It’s always about love, isn’t it? Almost always.
How lovely it would be if all relationships endured for a lifetime.
Of course, they endure for more than a lifetime, that’s my belief, but sometimes, in this lifetime, a relationship comes to a natural end.
Most of us are reluctant to leave another. Sometimes it’s because we don’t want to be alone. But a lot of the time it’s that we just don’t want to hurt our partner, disappoint them, or break our agreement with them. Our choices are to be true to ourselves or to perhaps hurt another. Because sometimes, being true to ourselves means another will feel pain.
We must remember that we are meant to be happy. That’s what the Divine wants for us.
For decades the words of story-teller Oriah Mountain Dreamer in her famous poem, The Invitation, stuck in my brain
It doesn’t interest me
if the story you are telling me
I want to know if you can
to be true to yourself.
If you can bear
the accusation of betrayal
and not betray your own soul.
If you can be faithless
and therefore trustworthy.
The idea of being faithless is a tough one for many. But Oriah tells us that she realized that the the most trustworthy people aren’t the ones who always kept their agreements with her. “Those who can be faithless,” she said, “who can bear the responsibility of breaking an agreement when the alternative is to betray themselves, are trustworthy.” We aren’t used to thinking that way, are we?
Having the integrity to be true to ourselves can sometimes be hard. Honesty can hurt. But faking it is harder. I’ve seen firsthand that integrity is one of the keys to happiness.
So maybe you’ve been in a longterm relationship that lacks sizzle but provides comfortable companionship. The questions you must ask yourself are these: Is companionship enough? Can I live this way the rest of my life and be truly happy? Do I want more?
But this is the kind of question I sometimes hear: “He’s so nice, what’s wrong with me that I can’t be with him?”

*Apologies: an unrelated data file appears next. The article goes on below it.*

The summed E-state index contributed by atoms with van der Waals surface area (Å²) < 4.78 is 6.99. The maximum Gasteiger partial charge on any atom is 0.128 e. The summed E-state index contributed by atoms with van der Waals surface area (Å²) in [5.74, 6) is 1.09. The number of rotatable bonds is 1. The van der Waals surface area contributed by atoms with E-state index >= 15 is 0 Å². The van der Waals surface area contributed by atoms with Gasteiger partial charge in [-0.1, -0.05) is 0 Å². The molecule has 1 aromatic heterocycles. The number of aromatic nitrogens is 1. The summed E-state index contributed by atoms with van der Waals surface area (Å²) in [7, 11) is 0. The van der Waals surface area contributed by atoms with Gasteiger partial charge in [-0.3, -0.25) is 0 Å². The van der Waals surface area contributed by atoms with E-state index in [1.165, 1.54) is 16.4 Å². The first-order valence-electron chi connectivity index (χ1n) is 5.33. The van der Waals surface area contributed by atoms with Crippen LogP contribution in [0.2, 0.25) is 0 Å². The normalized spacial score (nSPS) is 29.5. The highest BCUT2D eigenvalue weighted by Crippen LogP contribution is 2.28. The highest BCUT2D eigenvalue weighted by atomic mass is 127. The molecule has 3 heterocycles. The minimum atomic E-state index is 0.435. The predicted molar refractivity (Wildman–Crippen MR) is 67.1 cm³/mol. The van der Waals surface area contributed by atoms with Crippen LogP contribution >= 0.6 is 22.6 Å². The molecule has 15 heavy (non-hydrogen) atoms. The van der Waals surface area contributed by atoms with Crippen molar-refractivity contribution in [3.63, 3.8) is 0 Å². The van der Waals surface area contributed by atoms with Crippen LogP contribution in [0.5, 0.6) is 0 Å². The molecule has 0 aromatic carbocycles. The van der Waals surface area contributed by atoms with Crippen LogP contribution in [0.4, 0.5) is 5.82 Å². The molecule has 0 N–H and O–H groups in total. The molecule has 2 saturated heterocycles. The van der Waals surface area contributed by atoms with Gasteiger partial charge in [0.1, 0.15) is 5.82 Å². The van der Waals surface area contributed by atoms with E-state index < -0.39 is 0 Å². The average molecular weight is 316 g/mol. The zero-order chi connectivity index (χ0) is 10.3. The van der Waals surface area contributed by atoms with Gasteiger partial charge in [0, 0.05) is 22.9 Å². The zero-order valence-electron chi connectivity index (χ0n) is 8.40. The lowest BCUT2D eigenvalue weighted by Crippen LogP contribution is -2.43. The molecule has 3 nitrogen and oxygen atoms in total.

I’ll bet you meet a lot of nice men. Do you enter relationships with them all? Is just being nice enough to hold a relationship? While being nice, a kind person, considerate are all wonderful traits, they are not enough to make a relationship for most of us.
What about love?
I can honestly say that I have loved every man I’ve been in relationship with: love has been at the core of “us.” But it’s not always been romantic love. Some people are ok with this. But when I was in my early 50s and married to my best friend, I decided I wanted a chance to experience romantic love again, that sizzle that poets write about. While it was hard to leave my mate because I loved him deeply and didn’t want to hurt him, it would have been harder to have stayed with him. I had to disappoint him so I wouldn’t betray my own soul, as Oriah would say.
I did find love after midlife and it’s been one of the deepest and richest experiences ever. And while I was sad to leave my best friend, he went on to find a wife that was more suited to him and has a life that seems to suit him as well. And not that long after I left, either.
So if you’re on the fence about your relationship and fear disappointing or betraying another, you might want to read Oriah’s book, The Invitation.
Because sometimes, in the process of being true to yourself, to your own soul, you will have to disappoint others.
And that’s not always a bad thing. Because it’s worse to live a lie.
Here’s one final thing to remember: What comes after goodbye is often a hello — hello to a new adventure. Because from the rocks of a relationship you’ve left, comes the bud of something new that’s just waiting to flower..